Why the Fall of Mosul Isn’t America’s Fault

Military analysis.
June 11 2014 5:18 PM

After Mosul

If jihadists control Iraq, blame Nouri al-Maliki, not the United States.

Mosul.
Civilian children stand next to a burnt vehicle during clashes between Iraqi security forces and the Islamic State of Iraq and Syria, or ISIS, in the northern Iraqi city of Mosul, on June 10, 2014.

Photo by Reuters/Stringer.

The collapse of Mosul, Iraq’s second-largest city, has little to do with the withdrawal of American troops and everything to do with the political failure of Prime Minister Nouri al-Maliki.

Fred Kaplan Fred Kaplan

As the U.S. pullout began under the terms of a treaty signed in 2008 by then-President George W. Bush, Maliki, the leader of a Shiite political party, promised to run a more inclusive government—to bring more Sunnis into the ministries, to bring more Sunnis from the Sons of Iraq militia into the national army, to settle property disputes in Kirkuk, to negotiate a formula on sharing oil revenue with Sunni districts, and much more.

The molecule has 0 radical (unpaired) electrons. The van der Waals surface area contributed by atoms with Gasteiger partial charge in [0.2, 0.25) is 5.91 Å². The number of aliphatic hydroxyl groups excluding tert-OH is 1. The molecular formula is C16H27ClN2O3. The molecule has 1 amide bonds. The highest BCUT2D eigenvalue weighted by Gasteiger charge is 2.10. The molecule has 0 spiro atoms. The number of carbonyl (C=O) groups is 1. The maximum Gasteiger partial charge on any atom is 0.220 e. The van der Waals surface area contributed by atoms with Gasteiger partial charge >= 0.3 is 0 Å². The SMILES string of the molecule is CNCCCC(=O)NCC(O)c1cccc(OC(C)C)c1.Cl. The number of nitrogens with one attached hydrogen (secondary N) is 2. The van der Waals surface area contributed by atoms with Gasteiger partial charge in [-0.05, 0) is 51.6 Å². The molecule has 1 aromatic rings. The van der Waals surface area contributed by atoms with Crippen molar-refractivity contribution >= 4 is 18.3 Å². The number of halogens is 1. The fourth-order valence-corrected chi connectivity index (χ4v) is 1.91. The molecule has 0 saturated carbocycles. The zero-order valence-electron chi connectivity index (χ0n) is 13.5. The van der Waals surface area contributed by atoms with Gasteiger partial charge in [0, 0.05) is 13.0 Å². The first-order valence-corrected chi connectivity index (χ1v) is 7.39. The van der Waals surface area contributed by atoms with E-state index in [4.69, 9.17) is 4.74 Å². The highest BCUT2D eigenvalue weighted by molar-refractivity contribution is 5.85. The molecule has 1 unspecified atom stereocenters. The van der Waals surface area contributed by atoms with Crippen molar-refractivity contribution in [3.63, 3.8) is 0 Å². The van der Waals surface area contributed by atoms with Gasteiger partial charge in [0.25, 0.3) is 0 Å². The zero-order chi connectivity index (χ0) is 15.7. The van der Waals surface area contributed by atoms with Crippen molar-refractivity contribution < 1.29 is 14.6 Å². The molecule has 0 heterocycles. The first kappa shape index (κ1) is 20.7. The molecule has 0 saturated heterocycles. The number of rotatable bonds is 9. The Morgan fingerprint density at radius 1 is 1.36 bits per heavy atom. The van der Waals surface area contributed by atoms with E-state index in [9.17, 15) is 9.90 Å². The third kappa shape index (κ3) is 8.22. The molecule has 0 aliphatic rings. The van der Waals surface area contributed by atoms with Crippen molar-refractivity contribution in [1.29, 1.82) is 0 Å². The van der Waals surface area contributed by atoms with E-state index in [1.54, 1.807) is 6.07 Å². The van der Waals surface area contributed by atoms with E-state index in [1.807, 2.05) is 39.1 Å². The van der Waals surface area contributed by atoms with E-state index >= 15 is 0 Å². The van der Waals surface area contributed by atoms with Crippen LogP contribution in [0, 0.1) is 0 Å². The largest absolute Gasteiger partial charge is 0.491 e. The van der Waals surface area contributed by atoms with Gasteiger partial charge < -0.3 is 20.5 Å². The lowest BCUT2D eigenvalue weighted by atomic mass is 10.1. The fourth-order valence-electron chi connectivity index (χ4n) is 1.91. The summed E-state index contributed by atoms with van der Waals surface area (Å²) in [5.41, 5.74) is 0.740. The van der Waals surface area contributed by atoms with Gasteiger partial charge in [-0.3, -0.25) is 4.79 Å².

Maliki has since backpedaled on all of these commitments and has pursued policies designed to strengthen Shiites and marginalize Sunnis. That has led to the resurgence of sectarian violence in the past few years. The Sunnis, finding themselves excluded from the political process, have taken up arms as the route to power. In the process, they have formed alliances with Sunni jihadist groups—such as the Islamic State of Iraq and Syria, or ISIS, which has seized not just Mosul but much of northern Iraq—on the principle that the enemy of their enemy is their friend.

Something like this has happened before. Between 2005 and 2006, jihadists who called themselves al-Qaida in Iraq, led by Abu Musab al-Zarqawi, took control of Anbar province, in the western part of the country, by playing on the population’s fear of the anti-Sunni ethnic-cleansing campaigns launched by Maliki’s army.* ISIS, an offshoot of Zarqawi’s organization, is following the same handbook, picking up support from one of northern Iraq’s leading Sunni militias, Jaysh Rijal al-Tariqah al-Naqshbandia, or JRTN. That is a risky move for a group like JRTN, which shares neither the millenarian goals nor the extremely violent tactics of ISIS (which, it’s worth noting, was expelled from al-Qaida because even current al-Qaida leader Ayman al-Zawahiri considered the group too violent). But JRTN’s leaders have accepted the risk for now to advance their own goal of overthrowing Maliki. (They boast that they have been fighting alongside ISIS, but disavow involvement in the killing of civilians.)